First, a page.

• Evidence Russia tailored releases in response to Trump campaign requests (Roger Stone may play a key role in this, but Mueller appears to know that Manafort even more explicitly asked Russia for help)
  • Evidence Trump moved to pay off his side of the deal, both by immediately moving to cooperate on Syria and by assuring Russia that the Trump Administration would reverse Obama’s sanctions

Remember, to be charged, a conspiracy does not have to have succeeded (that is, it doesn’t help Trump that he hasn’t yet succeeded in paying off his debt to Russia; it is enough that he agreed to do so and then took overt acts to further the conspiracy).

In other words, if Mueller has a Road Map sitting in his safe, and if I’m right that this is the conspiracy he would charge, there might be a section that included the overt acts that would appear in a draft indictment of Trump (and might appear in an indictment of Trump’s aides and spawn and the Russian representatives they conspired with), along with citations to the grand jury evidence Mueller has collected to substantiate those overt acts.

Note, this may explain whom Mueller chooses to put before the grand jury and not: that it’s based off what evidence Mueller believes he would need to pass on in sworn form to be of use for HJC, to (among other things) help HJC avoid the protracted fights over subpoenas they’ll face if Democrats do win a majority.

The Road Map Section II described how the White House Counsel tried to invent a cover story

After substantiating what would have been the indictment against Nixon, the Watergate Road Map showed how Nixon had John Dean and others manufacture a false exonerating story. The Road Map cited things like:

  • Nixon’s public claims to have total confidence in John Dean
  • Nixon’s efforts to falsely claim to the Attorney General, Richard Kleindienst, that former AG John Mitchell might be the most culpable person among Nixon’s close aides
  • Nixon’s instructions to his top domestic political advisor, John Ehrlichman, to get involved in John Dean’s attempts to create an exculpatory story
  • Press Secretary Ron Ziegler’s public lies that no one knew about the crime
  • Nixon’s efforts to learn about what prosecutors had obtained from his close aides
  • Nixon’s private comments to his White House Counsel to try to explain away an incriminating comment
  • Nixon’s ongoing conversations with his White House Counsel about what he should say publicly to avoid admitting to the crime
  • Nixon’s multiple conversations with top DOJ official Henry Petersen, including his request that Peterson not investigate some crimes implicating the Plumbers
  • Nixon’s orders to his Chief of Staff, HR Haldeman, to research the evidence implicating himself in a crime

This is an area where there are multiple almost exact parallels with the investigation into Trump, particularly in Don McGahn’s assistance to the President to provide bogus explanations for both the Mike Flynn and Jim Comey firings — the former of which involved Press Secretary Sean Spicer and Chief of Staff Reince Priebus, the latter of which involved Trump’s top domestic political advisor Stephen Miller. There are also obvious parallels between the Petersen comments and the Comey ones. Finally, Trump has made great efforts to learn via Devin Nunes and other House allies what DOJ has investigated, including specifically regarding the Flynn firing.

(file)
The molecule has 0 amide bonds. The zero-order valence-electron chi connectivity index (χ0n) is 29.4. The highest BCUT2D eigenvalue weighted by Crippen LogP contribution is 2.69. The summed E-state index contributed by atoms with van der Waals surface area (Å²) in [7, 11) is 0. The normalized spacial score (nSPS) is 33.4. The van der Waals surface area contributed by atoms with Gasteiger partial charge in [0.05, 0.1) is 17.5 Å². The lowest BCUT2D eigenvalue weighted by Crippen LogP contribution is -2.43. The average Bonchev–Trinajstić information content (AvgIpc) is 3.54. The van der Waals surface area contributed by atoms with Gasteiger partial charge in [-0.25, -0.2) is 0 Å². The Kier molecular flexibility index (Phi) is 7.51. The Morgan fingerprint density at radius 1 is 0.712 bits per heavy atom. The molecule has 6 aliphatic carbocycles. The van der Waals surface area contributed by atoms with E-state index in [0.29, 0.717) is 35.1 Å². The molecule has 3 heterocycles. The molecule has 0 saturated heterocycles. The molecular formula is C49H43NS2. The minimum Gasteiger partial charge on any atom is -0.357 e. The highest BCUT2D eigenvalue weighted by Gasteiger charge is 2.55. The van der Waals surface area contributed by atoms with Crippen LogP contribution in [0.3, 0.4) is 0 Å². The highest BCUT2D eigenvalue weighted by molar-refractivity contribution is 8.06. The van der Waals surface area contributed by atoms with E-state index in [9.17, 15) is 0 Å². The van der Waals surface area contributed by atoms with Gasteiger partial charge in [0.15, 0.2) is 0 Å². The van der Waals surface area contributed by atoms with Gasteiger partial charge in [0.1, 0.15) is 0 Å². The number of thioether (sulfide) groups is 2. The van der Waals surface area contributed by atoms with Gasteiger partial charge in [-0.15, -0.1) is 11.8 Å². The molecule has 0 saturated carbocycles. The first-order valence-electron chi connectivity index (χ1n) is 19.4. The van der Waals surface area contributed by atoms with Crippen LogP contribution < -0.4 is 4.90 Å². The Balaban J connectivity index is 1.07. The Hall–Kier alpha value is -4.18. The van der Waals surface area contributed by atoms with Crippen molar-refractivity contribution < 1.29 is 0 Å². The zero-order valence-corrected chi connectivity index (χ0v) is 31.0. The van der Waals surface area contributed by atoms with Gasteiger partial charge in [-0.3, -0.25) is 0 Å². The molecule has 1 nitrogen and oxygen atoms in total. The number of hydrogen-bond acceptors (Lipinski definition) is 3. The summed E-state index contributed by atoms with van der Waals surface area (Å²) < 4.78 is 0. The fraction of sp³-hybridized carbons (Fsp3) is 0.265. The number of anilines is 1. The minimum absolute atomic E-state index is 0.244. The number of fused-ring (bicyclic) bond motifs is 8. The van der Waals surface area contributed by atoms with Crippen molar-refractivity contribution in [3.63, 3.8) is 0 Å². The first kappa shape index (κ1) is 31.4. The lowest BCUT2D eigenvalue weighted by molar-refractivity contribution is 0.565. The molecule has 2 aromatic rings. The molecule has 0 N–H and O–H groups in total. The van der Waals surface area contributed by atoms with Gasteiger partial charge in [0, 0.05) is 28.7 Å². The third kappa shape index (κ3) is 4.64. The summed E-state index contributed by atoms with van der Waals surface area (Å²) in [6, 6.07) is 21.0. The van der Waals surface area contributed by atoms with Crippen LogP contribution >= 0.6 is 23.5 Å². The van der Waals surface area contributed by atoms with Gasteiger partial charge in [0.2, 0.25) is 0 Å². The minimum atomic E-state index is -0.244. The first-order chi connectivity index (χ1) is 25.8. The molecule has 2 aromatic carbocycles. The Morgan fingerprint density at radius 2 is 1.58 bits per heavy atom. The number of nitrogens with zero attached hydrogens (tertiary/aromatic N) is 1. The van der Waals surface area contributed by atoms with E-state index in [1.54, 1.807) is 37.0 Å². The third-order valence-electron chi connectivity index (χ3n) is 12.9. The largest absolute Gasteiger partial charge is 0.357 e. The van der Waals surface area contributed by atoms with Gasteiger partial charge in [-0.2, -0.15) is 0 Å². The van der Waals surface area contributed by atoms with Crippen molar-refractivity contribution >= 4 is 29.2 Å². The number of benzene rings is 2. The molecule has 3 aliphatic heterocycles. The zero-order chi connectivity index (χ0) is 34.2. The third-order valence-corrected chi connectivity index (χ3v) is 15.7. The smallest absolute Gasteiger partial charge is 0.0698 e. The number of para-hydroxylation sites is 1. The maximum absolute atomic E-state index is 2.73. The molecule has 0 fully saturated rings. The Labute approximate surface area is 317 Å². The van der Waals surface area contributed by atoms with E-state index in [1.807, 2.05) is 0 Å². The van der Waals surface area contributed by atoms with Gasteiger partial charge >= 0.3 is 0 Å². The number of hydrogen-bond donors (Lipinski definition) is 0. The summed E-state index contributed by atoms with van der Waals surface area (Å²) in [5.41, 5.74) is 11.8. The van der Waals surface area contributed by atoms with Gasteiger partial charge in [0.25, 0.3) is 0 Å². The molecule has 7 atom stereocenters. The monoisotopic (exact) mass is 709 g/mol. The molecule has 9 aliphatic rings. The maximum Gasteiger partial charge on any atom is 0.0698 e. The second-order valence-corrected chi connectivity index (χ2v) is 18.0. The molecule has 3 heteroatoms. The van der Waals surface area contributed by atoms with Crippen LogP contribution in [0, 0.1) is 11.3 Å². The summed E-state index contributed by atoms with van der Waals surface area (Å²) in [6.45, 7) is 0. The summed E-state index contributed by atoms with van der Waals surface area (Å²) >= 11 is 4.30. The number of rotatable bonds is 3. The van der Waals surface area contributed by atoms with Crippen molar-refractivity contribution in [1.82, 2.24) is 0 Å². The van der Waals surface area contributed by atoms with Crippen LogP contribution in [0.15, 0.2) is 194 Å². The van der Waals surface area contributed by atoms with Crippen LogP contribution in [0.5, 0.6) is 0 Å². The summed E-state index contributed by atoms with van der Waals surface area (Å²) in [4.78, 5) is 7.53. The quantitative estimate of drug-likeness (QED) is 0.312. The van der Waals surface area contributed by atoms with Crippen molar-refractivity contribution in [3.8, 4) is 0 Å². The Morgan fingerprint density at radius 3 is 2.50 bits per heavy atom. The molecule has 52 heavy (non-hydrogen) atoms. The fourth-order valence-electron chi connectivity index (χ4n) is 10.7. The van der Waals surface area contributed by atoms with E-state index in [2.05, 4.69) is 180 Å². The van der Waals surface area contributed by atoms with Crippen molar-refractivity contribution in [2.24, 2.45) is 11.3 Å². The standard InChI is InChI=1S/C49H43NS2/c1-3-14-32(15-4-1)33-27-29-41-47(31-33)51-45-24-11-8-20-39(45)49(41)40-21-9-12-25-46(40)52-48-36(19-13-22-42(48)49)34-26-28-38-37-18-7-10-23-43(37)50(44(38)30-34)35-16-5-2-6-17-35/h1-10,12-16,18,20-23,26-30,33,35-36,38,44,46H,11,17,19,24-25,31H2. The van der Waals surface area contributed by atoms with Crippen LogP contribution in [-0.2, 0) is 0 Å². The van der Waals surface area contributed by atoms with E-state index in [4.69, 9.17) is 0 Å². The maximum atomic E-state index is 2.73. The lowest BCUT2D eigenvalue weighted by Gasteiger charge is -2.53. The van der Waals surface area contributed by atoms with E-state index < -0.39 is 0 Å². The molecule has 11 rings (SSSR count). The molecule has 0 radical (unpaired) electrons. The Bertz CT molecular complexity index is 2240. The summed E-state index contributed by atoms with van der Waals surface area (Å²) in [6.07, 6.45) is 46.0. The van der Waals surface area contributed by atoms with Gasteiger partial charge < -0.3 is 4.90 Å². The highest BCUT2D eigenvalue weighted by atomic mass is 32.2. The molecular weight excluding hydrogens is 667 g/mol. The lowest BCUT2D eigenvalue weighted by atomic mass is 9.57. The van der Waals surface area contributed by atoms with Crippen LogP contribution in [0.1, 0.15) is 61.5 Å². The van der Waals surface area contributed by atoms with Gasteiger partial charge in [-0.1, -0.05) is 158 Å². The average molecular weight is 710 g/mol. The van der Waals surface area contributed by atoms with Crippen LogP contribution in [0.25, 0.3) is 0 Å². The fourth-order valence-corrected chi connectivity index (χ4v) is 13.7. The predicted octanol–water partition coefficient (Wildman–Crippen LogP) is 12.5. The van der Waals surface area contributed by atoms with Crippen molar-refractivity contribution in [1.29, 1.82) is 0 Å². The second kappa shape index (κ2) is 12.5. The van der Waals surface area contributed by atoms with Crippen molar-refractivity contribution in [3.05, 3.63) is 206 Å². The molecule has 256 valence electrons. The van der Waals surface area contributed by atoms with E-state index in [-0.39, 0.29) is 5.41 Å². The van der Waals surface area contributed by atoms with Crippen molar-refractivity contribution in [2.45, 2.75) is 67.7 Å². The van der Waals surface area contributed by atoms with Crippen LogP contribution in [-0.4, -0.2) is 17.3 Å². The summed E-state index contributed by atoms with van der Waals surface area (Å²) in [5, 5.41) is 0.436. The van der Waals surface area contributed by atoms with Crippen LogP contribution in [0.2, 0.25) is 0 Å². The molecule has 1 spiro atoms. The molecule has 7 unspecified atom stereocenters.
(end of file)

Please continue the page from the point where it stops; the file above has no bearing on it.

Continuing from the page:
One key point about all this: the parallels here are almost uncanny. But so is the larger structural point. These details did not make the draft Nixon indictment. There were just additional proof of his cover-up and abuse of power. The scope of what HJC might investigate regarding presidential abuse is actually broader than what might be charged in an indictment.

The equivalent details in the Mueller investigation — particularly the Comey firing — have gotten the bulk of the press coverage (and at one point formed a plurality of the questions Jay Sekulow imagined Mueller might ask). But the obstruction was never what the case in chief is, the obstruction started when Trump found firing Flynn to be preferable to explaining why he instructed Flynn, on December 29, to tell the Russians not to worry about Obama’s sanctions. In the case of the Russia investigation, there has yet to be an adequate public explanation for Flynn’s firing, and the Trump team’s efforts to do so continue to hint at the real exposure the President faces on conspiracy charges.

In other words, I suspect that details about the Comey firing and Don McGahn’s invented explanations for it that made a Mueller Road Map might, as details of the John Dean’s Watergate investigation did in Jaworski’s Road Map, as much to be supporting details to the core evidence proving a conspiracy.

The Road Map Section III provided evidence that Nixon knew about the election conspiracy, and not just the cover-up

The third section included some of the most inflammatory stuff in Jaworski’s Road Map, showing that Nixon knew about the campaign dirty tricks and describing what happened during the 18 minute gap. Here’s where I suspect Jaworski’s Road Map may differ from Mueller’s: while much of this section provides circumstantial evidence to show that the President knew about the election crimes ahead of time, my guess is (particularly given Manafort’s plea) that Mueller has more than circumstantial evidence implicating Trump. In a case against Trump, the election conspiracy — not the cover-up, as it was for Nixon — is the conspiracy-in-chief that might implicate the President.